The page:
Eventually, these swatches became my color palette, which I swear by to this day. I know exactly what shade to wear on any occasion: my relationship color with friends and family, romantic for date night, power color in the board room, and the perfect shade for everything in between. It helps me pop on-camera, makes shopping and dressing a snap, and causes total strangers to come up to me on the street just to say hello.
4. Keep it Real. Great style isn’t just about clothes, it’s about wearing your heart on your sleeve. If you’re sad, do you pretend to be happy? If you’re hurt, do you pretend not to care? Being a fake is never attractive, and somehow, other people can spot it a mile away. On top of that, being inauthentic prevents you from confronting and resolving deep-seated issues that may be crimping more than just your personal style. When was the last time you inventoried your strengths, weaknesses, and dreams? Telling the truth to others can be easy, but only if you’re willing to be honest with yourself first.
5. Be Courageous. Authenticity can take a tremendous amount of courage. The courage to be vulnerable. Courage to follow your unique spiritual path. Courage to let go of trends and beauty standards that don’t measure up to who you are. Courage to be seen and heard; to walk to the beat of your own drum even if nobody else hears it. Though being rejected is harrowing, there’s nothing scarier than looking in the mirror and not knowing who you are. After all, no matter how much time, money and energy you invest in looking like someone else, deep down, those around you know who you really are. Most importantly, you do too.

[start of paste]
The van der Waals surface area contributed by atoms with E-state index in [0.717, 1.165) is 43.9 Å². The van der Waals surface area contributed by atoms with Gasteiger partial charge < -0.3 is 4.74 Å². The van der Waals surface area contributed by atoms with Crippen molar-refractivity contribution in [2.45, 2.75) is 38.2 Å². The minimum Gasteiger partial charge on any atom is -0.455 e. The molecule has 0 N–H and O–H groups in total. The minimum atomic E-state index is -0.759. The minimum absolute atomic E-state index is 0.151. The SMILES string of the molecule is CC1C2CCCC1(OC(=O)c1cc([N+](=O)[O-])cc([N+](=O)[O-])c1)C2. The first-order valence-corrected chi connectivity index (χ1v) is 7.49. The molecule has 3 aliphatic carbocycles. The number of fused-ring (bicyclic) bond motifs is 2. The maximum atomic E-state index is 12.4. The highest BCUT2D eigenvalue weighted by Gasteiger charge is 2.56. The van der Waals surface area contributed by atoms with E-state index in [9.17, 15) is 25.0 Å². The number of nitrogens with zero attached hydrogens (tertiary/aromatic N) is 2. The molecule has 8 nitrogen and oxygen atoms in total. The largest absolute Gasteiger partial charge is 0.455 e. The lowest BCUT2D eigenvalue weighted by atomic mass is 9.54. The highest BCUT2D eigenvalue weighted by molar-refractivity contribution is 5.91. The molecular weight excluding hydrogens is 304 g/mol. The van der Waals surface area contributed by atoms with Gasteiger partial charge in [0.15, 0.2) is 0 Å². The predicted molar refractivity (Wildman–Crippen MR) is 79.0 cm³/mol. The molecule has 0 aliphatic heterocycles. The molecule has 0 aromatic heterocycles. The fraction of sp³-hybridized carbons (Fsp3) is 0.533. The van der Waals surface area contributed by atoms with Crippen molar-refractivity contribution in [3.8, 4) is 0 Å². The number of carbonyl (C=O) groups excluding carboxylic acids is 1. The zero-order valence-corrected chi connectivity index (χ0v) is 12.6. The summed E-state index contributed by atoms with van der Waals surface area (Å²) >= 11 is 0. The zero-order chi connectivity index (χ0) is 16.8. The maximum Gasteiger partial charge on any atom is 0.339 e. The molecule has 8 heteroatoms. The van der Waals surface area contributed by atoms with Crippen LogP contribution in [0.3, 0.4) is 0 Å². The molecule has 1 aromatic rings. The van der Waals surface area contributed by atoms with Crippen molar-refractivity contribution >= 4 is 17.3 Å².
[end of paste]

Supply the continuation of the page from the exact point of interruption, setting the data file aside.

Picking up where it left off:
6. Have Fun With It. Many of us have developed such a phobia of being judged by the “fashion police” that we play it safe and stay stuck in a style rut. As a little girl, I have fond memories of playing dress up in my mother’s closet, sporting her dresses, shoes, accessories and make-up. No matter how clownish I looked, I had so much fun playing with the textures and colors in her wardrobe, like paint on an artist’s palette. Today I’m all grown up, but I approach fashion in the same way: like a fun game of dress up that’s fresh every day.
So don’t take yourself too seriously. Each outfit is a chance to experiment with your personal style, unleash your inner child, and express your soul. Screw the fashion police. Go ahead, make yourself smile: wear stripes with plaid, mismatched socks, a frivolous hat or even a colorful wig the next time you have a big event. I dare you. Playing it safe will get you nowhere. At best, you’ll discover a new part of yourself you didn’t know existed. At worst, you’ll be remembered.
This article courtesy of Spirituality and Health.
Guest Author, P. (2018). 6 Rules for Developing an Authentic Sense of Style. Psych Central. Retrieved on May 28, 2020, from https://psychcentral.com/blog/6-rules-for-developing-an-authentic-sense-of-style/